Regular servicing is required due to high revs but it’s simple and cheap. First service cost me £100 Genuinely does over 70 to the gallon in my commute. Which is dual carriageway and B roads.
Usual dash options you would expect on a new bike. 12v socket is a nice option.
Buying experience: Great support by m and p swansea and great support by Cornwall Kawasaki for serving.
Version: w/ ABS
Annual servicing cost: £250
Not my first motorcycle, and I've been looking to downsize a bit while having a reliable commute motorcycle. Something that can do everything, just doesn't have to be the Top-Of-The-Class. I have been commuting for one month how, quite happy with the results. Lightweight, EFI, decent power (40hp), averaging 62mpg, absolute fun running through the gears, doesn't vibrate, upright position. Quirks: Hard seat, limited luggage options (Still looking for a GOOD trunk), low gearing (thinking about swapping out the front sprocket 14-tooth to 15-tooth). I've owned a Honda Rebel 250 in the past. Commuted for a couple years on that (27,000 miles) but was always apprehensive about hills and riding into a headwind. With the X-300, I'm unconcerned. I've literally NEVER been in a situation where I did not have enough power to maintain the speed limit. Even in Texas (85mph), I still had room to spare. It's not a speed demon, but 95% of my commute is 40-45mph, and it's very happy in that range - comfortable too. I've only ridden it a month, and no weekend trips yet, we will see how it does. (Previous bike was V-Strom 1000, loved it, commuted a lot, but my son convinced me to sell it to him) Overall, got a great deal on a new 2017 (still showroom model), insurance is CHEEEEAAPP, MPG is great, least-expensive commute I've had since the Rebel.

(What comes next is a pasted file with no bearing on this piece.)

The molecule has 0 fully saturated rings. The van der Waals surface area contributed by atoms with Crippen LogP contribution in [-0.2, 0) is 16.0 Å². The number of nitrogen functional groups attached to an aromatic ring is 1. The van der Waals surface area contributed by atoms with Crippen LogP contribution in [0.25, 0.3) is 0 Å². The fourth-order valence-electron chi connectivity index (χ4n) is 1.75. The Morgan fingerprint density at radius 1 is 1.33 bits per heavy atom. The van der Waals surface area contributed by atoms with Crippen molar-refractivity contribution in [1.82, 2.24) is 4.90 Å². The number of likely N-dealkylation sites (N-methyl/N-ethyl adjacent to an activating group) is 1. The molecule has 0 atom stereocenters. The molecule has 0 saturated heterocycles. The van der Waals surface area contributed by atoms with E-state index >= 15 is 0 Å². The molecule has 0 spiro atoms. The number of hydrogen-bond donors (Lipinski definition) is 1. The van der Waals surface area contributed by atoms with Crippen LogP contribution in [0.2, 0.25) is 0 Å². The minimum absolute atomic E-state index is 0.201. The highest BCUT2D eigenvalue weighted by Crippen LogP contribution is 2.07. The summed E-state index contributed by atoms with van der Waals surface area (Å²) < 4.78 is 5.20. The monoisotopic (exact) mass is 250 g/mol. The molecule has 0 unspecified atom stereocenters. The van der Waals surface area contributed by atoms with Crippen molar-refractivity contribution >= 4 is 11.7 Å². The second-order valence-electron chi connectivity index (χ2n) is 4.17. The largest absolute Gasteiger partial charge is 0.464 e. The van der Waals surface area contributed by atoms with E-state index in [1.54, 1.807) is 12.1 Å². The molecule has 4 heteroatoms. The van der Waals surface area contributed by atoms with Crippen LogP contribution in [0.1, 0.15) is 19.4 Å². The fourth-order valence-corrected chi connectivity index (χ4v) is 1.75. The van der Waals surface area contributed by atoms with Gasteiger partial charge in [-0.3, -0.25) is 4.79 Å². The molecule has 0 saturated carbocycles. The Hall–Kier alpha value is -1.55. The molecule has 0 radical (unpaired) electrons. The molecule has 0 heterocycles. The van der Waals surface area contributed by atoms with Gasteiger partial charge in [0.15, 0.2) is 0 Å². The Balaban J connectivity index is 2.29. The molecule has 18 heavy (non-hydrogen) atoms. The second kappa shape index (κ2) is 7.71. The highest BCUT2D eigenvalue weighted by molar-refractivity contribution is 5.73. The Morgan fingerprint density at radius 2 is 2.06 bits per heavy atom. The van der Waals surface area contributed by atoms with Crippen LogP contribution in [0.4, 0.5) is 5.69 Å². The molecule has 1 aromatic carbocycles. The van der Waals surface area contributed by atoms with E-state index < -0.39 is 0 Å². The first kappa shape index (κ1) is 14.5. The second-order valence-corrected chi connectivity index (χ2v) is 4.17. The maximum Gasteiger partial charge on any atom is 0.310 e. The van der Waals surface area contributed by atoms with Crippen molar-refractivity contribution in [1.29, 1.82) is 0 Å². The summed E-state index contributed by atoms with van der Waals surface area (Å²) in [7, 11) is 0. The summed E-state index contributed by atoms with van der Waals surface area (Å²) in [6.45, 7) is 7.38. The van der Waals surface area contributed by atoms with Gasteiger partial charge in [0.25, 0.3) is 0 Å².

Great brakes (disc front and rear) and lightweight - stops FAST, and not as worried with ABS built-in. I know people say you can disable it for off-road use by removing the fuse, but 90% of my riding is for commuting to/from work, so I've left it.
Engine starts, runs smoooooth. It is an absolute blast to leave the stoplight, run up through the gears and NOT find yourself accidentally going 145mph. It's fun, yet safe. 40hp is decent for hauling me to work and back, but I've yet to be in a situation where I ran out of power (unofficial top-speed=100mph). Engine loves to rev, is extremely happy at 6k rpm at 55mph, redlines at 12,800.
Excellent quality, solid, everything works. Still new to me (showroom floor 2017 model) so I'll report back later on changes.
Only had one oil change ($50), and I'll do some my self, but maintenance seems to be very easy for this model. Mileage about 62mpg average, giving me almost 250-miles per tank. Insurance is cheap.
So far, purchased one aftermarket trunk, still not easy to mount (universal brackets were a joke.) Still hoping for larger trunk and availability of other accessories. Tough to find them in stock. Tires are great. I'd love the windscreen to be slightly taller. Simple hand-guards would be nice too.
Buying experience: I found my bike as a floor-model demo 2017 (bought in 2019) that STILL nobody bought it. Got it for $750 off, and only had 100 demo miles on it. Dealer was A) happy to sell it, and B) I added a nice +4 year extended warranty with it for the difference. I ended up with a great commuter, inexpensive, great mileage, lightweight, comfortable upright seating, and FUN FUN FUN!
Annual servicing cost: £150
Overall I like the bike. It is comfortable and keeps up with traffic. Where it is weak is in build quality. I have owned the bike for a year. It was pre-registered so I got it with 14 miles on the clock. It has been on wet roads about three times but despite cleaning it after each trip the spokes are pitting and the exhaust is rusting.
For its size the engine is very good. It revs quite highly and can feel quite buzzy but overall good.
The bike has panniers but they are very narrow and only hold 6lb each which is next to useless.